No one will question how great of a scorer Iverson was nor any of the positives during those few years of Sixers contention (albeit in a terrible Eastern Conference). However, for some reason, people tend to look at his infamous "practice" rant as funny joke/instance of Iverson’s legacy rather than a glaring example of his greatest weakness and the reason for his eventual disappearance from the league. No one questioned Iverson’s iron will during games. However, there’s a reason why Iverson’s contemporaries are still playing today. They refined their games and adapted as they grew older. They practiced. And yet, because most fans only remember the (poorly built) team making playoff runs and the finals appearance, they will subconsciously give Iverson a pass instead of being critical of him for not being or becoming an evolving player. These same fans will crucify Andre Iguodala for not being a scorer like Allen Iverson despite the fact that Iguodala, in terms of overall skills and abilities as well as team play, is probably a better player. Likewise, they will question Andrew Bynum’s desire to play basketball despite the fact that they didn’t question Iverson’s desire to become a better player or evolve.
So what does this all mean? I asked before, "how do you derive your opinion for the team and its players?"
Winning in professional sports is the best panacea for struggles ("winning solves everything"). However, I’d say that winning is probably the biggest narcotic for fans, as well. It hides, numbs, and blinds us to inherent problems of a team or of a player. It’s the reason why the early 2000s team is still revered despite it being a pretty mediocre team. It’s the reason why Iverson is still beloved to the point of legend by many fans. The lack of it is the reason why Iguodala was disliked during his tenure and why EVERY little thing Bynum does is an annoyance to us all.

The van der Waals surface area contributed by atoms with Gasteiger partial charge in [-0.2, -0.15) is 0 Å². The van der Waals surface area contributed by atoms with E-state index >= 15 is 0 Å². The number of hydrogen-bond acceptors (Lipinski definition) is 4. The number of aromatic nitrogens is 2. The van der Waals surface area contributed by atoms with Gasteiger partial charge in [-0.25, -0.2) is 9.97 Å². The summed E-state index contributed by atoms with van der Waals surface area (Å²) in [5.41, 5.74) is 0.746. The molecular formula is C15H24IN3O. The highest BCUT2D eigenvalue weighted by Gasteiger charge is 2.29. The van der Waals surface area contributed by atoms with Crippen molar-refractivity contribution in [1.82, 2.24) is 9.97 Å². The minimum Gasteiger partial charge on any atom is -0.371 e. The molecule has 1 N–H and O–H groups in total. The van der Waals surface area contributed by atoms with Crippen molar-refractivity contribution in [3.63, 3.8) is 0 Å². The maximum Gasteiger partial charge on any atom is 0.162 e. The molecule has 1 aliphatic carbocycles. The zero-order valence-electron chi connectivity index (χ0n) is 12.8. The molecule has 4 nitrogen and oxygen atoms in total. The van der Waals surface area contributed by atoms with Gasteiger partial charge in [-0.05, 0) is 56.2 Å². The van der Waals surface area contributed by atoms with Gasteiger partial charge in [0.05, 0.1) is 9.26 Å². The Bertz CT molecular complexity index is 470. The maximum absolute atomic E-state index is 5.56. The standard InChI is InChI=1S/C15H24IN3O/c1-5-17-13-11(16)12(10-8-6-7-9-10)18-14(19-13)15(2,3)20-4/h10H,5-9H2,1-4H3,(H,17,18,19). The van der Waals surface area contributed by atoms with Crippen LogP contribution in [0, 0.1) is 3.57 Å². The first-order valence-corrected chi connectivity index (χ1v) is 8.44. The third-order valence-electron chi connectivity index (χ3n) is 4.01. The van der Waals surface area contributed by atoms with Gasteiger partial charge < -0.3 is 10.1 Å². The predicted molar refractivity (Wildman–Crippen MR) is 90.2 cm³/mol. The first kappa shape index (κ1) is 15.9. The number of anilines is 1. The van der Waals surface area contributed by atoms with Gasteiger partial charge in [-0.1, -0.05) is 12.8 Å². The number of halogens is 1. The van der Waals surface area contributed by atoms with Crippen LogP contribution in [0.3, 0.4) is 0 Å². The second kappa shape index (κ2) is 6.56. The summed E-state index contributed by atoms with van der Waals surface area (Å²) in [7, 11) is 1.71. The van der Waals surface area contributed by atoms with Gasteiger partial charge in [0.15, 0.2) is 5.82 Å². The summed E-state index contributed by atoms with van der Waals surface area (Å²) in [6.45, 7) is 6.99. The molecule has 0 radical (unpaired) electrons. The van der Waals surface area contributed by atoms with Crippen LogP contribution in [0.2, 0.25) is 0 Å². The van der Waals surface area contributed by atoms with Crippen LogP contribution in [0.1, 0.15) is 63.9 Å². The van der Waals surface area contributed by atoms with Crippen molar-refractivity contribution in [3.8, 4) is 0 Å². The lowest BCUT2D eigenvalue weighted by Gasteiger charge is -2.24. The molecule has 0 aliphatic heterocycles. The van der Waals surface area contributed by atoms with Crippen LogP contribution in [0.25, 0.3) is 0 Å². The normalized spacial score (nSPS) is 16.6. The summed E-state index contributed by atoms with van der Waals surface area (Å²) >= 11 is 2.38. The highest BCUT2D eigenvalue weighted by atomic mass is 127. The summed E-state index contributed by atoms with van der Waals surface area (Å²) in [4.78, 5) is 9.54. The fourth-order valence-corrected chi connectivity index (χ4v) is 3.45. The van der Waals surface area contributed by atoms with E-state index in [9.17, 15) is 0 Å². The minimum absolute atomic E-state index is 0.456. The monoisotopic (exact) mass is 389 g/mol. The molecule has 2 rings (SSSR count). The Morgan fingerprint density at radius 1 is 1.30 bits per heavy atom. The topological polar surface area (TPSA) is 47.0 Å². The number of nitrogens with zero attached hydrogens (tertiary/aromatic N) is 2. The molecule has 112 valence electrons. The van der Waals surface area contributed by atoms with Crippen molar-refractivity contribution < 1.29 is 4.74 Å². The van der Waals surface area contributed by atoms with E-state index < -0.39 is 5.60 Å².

The lack of winning or success of the Sixers only compounds to the "championship starved city" narrative that plagues Philadelphia. The search for a "star" has been equally as difficult. The disconnect between fellow fans occur at this point because most feel that short term and long term success are mutually exclusive instead of symbiotic. This is also the reason why the ‘closing window’ metaphor exists as well. Ask a Spurs fan what that means, and you’d be hard pressed to find an answer, especially over the last decade.
To conclude, I don’t claim to be a superior fan, just an astute observer. Even that may not make sense because I enjoy Nick Young for the very same reasons I disliked Lou Williams. But irrationality is the core of fandom in the first place, especially being a Sixers fan. However, I do challenge true Sixers fans to root for the team and for it’s ultimate success (the NBA Championship). Watch enough basketball and you’ll realize that true success comes from a well built and talented team, inside and out, in addition to a legitimate star or two. So rooting for a team to lose in order for them to get better is not fostering a losing mentality but trying to build towards a more successful future. Likewise, rooting for low seeded playoff appearance or playing for pride is just imbibing that narcotic and masking problems for fleeting wins.
Winning is where the Philadelphia 76ers and fans find their misunderstanding and yet there’s no question it’s the shared goal of us all.